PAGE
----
Friday, October 26, 2012

Mum and I were having a discush earlier today about vampires. I know, shocker, right? I actually have her to thank for my obsession with them to be honest. See, I'd read Bram Stoker's Dracula when I was probably the grand ol' age of 9. Nothing to excite a young girl's imagination. I mean, tall kinda creepy older looking dude with pasty skin, bad table manners and penchant for sister wives. I didn't get it. Or the symbolism of vampirism in general. I was far more interested in Shaun Cassidy and Han Solo. Shut up. Don't judge.

I can't say the "dark side" didn't appeal. It did. I just seemed more caught up in ghost stories, to be honest. Or witches. Yeah. Now THEY were cool. Then one day, age 17, my mother slips a book into my hands. "Interview with the Vampire" by Anne Rice. She crowed about it, said it was, hands down, the best book on vampires she'd ever read. I watched my normally lucid, unflappable and strictly serious mother beam like a kid who'd just discovered that all roads did lead to Willy Wonka's! At this stage, I was more interested in the merits of blue eyeliner vs black, and if George Michael's admission that he preferred "girls in pearls" was true. I didn't own any pearls, so was contemplating being crushed at this teen magazine confession. To humor She Who Birthed Me, I opened the book up. A few pages in, I passed out. This Louis de Pointe du Lac character needed to be bitch slapped..he was boring me to death. All he did was whine, whine, whine about his life and some dick named Lestat de Lioncourt. But to keep my mother happy, I lied and said I read it. Yeah..great book. And that was it.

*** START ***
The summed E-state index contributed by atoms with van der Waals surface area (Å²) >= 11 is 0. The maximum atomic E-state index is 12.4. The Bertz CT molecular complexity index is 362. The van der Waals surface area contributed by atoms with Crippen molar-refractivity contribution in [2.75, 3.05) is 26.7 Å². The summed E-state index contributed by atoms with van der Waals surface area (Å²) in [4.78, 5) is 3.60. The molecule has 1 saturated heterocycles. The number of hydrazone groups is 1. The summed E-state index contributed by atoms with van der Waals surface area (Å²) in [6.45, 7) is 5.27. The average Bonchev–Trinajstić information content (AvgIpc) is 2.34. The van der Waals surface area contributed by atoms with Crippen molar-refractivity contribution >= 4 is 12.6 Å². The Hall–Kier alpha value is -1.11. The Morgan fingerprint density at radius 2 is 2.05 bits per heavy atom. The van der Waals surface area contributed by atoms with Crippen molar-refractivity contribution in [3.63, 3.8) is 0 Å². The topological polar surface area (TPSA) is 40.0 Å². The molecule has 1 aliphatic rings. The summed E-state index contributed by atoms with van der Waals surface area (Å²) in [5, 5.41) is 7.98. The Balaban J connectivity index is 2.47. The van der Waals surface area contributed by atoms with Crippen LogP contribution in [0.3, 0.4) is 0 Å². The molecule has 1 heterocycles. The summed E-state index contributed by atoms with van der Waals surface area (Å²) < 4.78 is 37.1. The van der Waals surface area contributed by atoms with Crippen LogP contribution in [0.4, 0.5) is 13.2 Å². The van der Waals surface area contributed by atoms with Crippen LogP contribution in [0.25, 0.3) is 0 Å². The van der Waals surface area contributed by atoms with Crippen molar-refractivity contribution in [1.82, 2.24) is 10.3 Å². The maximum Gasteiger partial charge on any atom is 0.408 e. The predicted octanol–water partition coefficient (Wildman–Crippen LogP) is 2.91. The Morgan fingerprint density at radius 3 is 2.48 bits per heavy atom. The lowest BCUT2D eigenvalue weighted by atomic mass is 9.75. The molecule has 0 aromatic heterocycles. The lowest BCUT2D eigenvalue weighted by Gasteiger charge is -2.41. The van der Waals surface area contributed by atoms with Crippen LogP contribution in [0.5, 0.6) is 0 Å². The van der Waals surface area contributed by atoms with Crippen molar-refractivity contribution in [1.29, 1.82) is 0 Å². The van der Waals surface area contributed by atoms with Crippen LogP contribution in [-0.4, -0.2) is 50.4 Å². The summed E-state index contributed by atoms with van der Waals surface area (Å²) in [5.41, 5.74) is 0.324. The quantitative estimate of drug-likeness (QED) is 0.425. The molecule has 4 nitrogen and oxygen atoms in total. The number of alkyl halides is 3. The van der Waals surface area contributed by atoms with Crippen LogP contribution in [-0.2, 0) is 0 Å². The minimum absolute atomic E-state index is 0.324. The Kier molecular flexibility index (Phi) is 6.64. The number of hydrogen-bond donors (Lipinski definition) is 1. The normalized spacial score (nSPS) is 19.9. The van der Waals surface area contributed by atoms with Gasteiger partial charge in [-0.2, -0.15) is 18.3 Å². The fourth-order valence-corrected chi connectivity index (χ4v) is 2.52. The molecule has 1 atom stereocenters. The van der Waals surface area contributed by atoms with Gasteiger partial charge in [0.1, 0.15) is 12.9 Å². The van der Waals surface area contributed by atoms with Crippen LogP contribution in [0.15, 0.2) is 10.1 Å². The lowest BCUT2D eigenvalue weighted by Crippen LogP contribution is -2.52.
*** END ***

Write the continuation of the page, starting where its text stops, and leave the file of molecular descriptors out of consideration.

Til she bought "The Vampire Lestat". I didn't even bother to open a single page. Once she finished it and tossed it my way, I simply set it in my bookshelf and managed to fake my way through a discussion about it with her a few days later. Amazing what a few head nods and carefully placed "Well..tell me how it made you feel" or "Can you believe how it ended?" comments can do.

Then it happened pretty innocuously . On a day, much like any other, my world view on pasty fangers changed for all time. It started with a rather abused looking book that was left on a bench where I took my lunch with my friends at school. It was missing both front and back cover and what remained looked pretty worn out. But as it was a book, it's siren call lured me into picking it up. While my gang of misfits went into their usual round of "Whose Lunch is it Anyway" trading game, I began to read...

"I'm the Vampire Lestat, remember me? The vampire who became the rock star, the one who wrote the autobiography? The one with the blonde hair and grey eyes, the one with the insatiable desire for visibility and fame? You remember. I wanted to be a symbol of evil in a shining century that didn't have any place for the literal evil I am. I even thought I'd do some good in that fashion --playing the devil on the painted stage"

And with those words, I was a goner.

Yes, I can admit it quite freely that Lestat de Lioncourt became the literary love of my life in that moment. It was as if a whole new door had opened. I went home after school, went up to my room and didn't sleep one wink the whole night. Nope, I spent it with my new friends, Lestat, Akasha, Marius, Enkil and Armand, to name a few. Then that very weekend, I proceeded to go back and actually read the first two books. Louis wasn't actually a whiner, he was just lonely and lost. But I was happy to see that my Brat Prince, was indeed a complete jerk. I was an addict for the Vampire Chronicles from that moment on and have no shame in telling you that I reread them all on a pretty frequent basis. Lestat is still, to this day, my number one Vamp. He is, indeed, the James Bond of vampires.

The moral of this story, I suppose, is to not let first appearances fool you. Sometimes, even in the midst of some pretty peripatetic prose, you can find the diamond. And just that one character can sometimes change your whole perception of the book itself.

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